MILWAUKEE — Exactly one year since achieving Wisconsin State Historic Registry status, Milwaukee’s Oriental Theater was added to the National Register of Historic Places on Tuesday.
An icon of the city’s Eastside, the intricately decorated theater is still attracting movie-goers nearly 100 years later since opening in 1927. It currently shows film screenings and theatrical performances on three main screens, including over 300 films during Milwaukee Film Festival alone.
“We’re very proud of the fact that we’re the custodians of this movie palace,” said MKE Film’s Chief Executive Officer Jonathan Jackson.
Milwaukee Film assumed control of the the Oriental Theater in 2018. The local nonprofit has just begun a project to rehabilitate the aging cinema by executing structural renovations, modernizing facilities and updating sound and projection systems. So far MKE Film has spent $6.25 million on restorations that conform to the historic standards required for achieving national historic designation.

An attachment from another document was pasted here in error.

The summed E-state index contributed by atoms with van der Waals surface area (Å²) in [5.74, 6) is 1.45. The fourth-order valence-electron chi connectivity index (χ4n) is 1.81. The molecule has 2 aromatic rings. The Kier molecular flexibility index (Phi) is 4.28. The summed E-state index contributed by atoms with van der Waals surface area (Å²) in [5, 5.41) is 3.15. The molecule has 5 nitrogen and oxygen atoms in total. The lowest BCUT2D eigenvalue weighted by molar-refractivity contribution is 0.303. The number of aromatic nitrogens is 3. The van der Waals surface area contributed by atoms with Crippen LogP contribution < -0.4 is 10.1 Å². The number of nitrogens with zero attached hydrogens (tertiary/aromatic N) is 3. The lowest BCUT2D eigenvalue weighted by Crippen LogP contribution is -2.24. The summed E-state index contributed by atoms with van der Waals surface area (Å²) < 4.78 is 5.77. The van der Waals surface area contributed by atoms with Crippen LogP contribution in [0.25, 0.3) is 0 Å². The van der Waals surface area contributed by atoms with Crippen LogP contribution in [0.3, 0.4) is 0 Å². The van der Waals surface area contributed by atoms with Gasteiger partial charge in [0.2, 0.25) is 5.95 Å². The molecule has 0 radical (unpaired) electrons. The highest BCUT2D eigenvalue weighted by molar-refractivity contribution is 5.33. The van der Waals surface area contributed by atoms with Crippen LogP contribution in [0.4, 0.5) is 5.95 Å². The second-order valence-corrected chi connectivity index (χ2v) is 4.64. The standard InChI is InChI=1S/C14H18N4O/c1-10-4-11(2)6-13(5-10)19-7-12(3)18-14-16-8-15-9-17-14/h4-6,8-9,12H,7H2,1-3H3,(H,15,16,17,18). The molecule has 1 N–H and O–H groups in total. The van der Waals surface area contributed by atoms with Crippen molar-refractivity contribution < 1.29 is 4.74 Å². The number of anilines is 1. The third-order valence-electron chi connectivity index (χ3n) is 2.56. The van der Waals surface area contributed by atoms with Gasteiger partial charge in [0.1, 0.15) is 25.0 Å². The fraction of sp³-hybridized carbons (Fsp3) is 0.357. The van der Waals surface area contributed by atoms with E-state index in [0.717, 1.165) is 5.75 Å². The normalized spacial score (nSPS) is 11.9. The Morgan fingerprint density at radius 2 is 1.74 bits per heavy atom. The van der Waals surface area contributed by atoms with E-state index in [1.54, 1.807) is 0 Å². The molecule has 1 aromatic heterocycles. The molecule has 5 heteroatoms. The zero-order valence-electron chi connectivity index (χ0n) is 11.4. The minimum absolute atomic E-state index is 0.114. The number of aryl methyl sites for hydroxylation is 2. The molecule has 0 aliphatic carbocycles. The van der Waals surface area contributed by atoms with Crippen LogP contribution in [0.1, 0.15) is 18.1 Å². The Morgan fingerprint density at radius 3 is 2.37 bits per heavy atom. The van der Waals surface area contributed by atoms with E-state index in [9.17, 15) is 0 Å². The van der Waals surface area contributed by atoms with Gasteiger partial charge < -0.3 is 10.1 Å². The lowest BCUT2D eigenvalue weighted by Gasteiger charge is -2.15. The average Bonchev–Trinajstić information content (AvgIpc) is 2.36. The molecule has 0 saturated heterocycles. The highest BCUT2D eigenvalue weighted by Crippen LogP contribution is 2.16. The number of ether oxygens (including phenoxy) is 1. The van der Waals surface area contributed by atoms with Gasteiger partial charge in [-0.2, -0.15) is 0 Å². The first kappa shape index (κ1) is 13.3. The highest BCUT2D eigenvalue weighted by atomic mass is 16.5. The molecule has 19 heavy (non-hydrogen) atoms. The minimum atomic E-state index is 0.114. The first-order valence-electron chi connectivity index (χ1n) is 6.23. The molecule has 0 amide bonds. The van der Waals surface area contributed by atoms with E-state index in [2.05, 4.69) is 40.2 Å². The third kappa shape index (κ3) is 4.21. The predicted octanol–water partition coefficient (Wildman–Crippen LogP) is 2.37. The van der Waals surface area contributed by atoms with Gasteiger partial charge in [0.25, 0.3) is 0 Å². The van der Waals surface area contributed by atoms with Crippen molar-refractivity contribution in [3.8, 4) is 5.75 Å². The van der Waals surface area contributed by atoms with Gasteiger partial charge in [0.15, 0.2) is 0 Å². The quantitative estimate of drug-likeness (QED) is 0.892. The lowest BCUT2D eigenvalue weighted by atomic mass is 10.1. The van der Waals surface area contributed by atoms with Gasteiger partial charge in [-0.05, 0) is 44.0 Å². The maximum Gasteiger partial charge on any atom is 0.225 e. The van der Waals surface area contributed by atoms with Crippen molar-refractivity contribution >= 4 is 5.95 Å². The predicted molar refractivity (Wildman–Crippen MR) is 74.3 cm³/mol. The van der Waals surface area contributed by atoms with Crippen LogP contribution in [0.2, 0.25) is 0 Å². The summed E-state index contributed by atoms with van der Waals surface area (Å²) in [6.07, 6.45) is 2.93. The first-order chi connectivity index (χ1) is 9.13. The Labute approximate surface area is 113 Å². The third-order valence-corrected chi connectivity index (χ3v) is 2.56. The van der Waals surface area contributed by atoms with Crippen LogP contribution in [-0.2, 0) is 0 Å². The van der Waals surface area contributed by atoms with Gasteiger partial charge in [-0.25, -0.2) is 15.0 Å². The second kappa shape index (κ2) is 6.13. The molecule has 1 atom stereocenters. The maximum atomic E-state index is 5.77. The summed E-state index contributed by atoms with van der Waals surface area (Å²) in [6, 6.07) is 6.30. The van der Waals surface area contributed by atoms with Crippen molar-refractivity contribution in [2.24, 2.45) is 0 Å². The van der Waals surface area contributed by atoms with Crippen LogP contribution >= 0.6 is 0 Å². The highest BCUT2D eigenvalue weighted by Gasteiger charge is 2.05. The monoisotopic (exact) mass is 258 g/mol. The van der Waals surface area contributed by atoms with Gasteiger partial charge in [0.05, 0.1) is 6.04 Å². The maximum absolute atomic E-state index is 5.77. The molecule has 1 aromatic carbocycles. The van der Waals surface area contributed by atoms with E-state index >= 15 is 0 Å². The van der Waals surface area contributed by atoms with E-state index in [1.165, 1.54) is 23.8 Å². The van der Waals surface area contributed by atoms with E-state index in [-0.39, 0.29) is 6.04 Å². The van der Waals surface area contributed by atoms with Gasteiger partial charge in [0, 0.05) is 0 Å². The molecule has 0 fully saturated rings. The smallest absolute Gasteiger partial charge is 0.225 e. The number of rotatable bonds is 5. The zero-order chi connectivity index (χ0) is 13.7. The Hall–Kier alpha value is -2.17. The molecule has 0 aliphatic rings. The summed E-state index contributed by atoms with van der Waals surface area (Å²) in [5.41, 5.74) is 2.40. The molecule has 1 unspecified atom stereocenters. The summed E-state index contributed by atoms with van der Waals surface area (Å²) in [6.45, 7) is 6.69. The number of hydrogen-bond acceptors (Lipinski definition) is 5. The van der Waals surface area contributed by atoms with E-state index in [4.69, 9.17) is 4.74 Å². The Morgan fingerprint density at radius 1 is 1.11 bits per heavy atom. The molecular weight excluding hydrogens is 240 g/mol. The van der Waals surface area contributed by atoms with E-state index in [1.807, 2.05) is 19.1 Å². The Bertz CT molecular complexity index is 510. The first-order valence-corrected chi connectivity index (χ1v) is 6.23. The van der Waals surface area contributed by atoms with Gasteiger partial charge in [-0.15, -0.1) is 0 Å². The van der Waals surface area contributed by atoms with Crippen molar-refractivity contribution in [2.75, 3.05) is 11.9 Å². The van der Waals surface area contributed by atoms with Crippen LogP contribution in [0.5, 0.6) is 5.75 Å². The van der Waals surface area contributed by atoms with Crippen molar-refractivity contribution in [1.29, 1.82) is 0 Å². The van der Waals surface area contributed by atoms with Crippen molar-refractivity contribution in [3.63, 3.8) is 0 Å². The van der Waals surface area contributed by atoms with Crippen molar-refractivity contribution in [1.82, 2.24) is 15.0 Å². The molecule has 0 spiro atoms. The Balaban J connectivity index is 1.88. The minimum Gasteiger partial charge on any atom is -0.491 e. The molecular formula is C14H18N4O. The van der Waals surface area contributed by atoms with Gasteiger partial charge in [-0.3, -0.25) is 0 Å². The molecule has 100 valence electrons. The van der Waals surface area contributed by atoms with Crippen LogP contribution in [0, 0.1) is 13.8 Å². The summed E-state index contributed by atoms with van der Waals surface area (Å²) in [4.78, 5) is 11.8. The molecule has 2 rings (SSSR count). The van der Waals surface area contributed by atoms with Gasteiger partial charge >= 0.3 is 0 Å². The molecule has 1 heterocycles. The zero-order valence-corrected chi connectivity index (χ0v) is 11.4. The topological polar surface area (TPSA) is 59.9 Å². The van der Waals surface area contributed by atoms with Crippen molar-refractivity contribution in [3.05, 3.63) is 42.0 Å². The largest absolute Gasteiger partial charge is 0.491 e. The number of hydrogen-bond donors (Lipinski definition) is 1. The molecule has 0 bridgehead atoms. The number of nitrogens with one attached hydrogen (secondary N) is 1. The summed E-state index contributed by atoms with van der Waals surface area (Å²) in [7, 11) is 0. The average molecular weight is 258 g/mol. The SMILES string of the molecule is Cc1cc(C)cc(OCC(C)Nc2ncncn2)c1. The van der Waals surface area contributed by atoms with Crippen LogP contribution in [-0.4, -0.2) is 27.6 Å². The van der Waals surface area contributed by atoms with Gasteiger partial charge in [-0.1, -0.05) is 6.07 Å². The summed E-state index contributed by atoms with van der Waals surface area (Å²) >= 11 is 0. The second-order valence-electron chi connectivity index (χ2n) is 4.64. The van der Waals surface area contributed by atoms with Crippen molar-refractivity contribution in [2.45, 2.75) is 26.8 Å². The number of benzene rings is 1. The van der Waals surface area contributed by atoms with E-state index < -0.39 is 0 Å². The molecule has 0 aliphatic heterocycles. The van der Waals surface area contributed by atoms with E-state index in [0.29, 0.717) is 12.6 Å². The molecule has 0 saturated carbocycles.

“The Oriental Theater is significant in its own right as an example of an absolutely lavish, exotic movie palace,” said Jackson. “There are very few of these remaining, let alone in Milwaukee but in the entire country.”
Of 16 cinemas that opened during 1927 in Milwaukee, only the Oriental Theater remains. Its multi-story lobby, detailed plaster-work and one-of-a-kind chandeliers characterize it as a “theater palace” as opposed to a standard movie theater. According to Jackson, Milwaukee architecture firm Dick & Bauer borrowed design elements from Indian, Moorish, Islamic and Byzantine architectural styles to create a “temple of Oriental art.” For example, eight porcelain lions line the staircase up to the 1,000-seat balcony, and hundreds of elephant are hidden in artwork throughout the interior.
The National Park Service coordinates the National Register of Historic Places. Designation on the list helps preserve places of historic and/or archeological significance through tax credits and other incentives.